The Winged Victory of Samothrace is undergoing restoration at the Louvre Museum in Paris. The current word is that it will be unveiled sometime this summer.
The Winged Victory is a phenomenon of Hellenistic sculpture. The statue of a winged female figure—the messenger goddess Victory (Nike in Greek)—stands atop a base shaped like the prow of a ship. The monument measures just over 18 feet 3 in in height.
The monument was sculpted in the 2nd century BC in white Paros marble. It was created as an offering in the Sanctuary of the Great Gods on the island of Samothrace following a naval battle. Spreading her tremendous wings, the goddess announces the victory. The figure wears a sheer chiton and a cloak that swirls and falls in deep folds. The massive base and pedestal are sculpted from grey white-veined marble from the quarries of the island of Rhodes, a darker color that contrasts with the white marble of the statue. The incredible ingenuity in the construction of this masterpiece shows the artist to be of extraordinary talent.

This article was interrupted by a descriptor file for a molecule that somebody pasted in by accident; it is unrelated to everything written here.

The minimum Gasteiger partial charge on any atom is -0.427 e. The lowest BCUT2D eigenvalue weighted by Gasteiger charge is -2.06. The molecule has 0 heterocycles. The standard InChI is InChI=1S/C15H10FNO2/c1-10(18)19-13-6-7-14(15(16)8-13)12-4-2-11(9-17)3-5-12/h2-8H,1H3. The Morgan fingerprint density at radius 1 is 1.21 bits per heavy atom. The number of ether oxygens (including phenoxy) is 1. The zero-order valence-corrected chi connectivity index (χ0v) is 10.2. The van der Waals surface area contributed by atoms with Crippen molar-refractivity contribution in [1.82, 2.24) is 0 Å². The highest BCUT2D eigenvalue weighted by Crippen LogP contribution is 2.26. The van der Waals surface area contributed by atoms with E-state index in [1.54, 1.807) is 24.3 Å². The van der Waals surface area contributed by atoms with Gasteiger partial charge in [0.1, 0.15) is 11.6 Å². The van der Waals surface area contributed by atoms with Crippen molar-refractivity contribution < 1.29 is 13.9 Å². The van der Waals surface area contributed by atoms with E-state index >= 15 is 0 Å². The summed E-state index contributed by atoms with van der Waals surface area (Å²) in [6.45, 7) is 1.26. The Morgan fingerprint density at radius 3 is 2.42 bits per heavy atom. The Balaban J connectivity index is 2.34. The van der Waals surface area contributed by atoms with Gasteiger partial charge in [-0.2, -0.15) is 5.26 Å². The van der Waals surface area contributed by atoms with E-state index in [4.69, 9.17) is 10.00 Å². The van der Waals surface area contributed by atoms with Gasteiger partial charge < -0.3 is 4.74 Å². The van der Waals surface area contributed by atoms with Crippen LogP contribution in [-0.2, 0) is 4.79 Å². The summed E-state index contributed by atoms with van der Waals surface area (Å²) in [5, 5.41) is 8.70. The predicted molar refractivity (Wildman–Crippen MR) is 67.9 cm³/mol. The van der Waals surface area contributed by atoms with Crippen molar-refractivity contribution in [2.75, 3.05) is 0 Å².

The Victory was discovered in April 1863 by the French consul and amateur archaeologist Charles Champoiseau, who sent it to Paris in the same year. The monumental yet airy Daru staircase was built to link the Denon and Sully wings of the Louvre, and in 1884 the Winged Victory was positioned at the top landing and unveiled to the public.
For anyone interested in the process of restoring such an important antiquity, there is an interesting explanatory slideshow on the museum website. The staircase will be under renovation until Spring of 2015.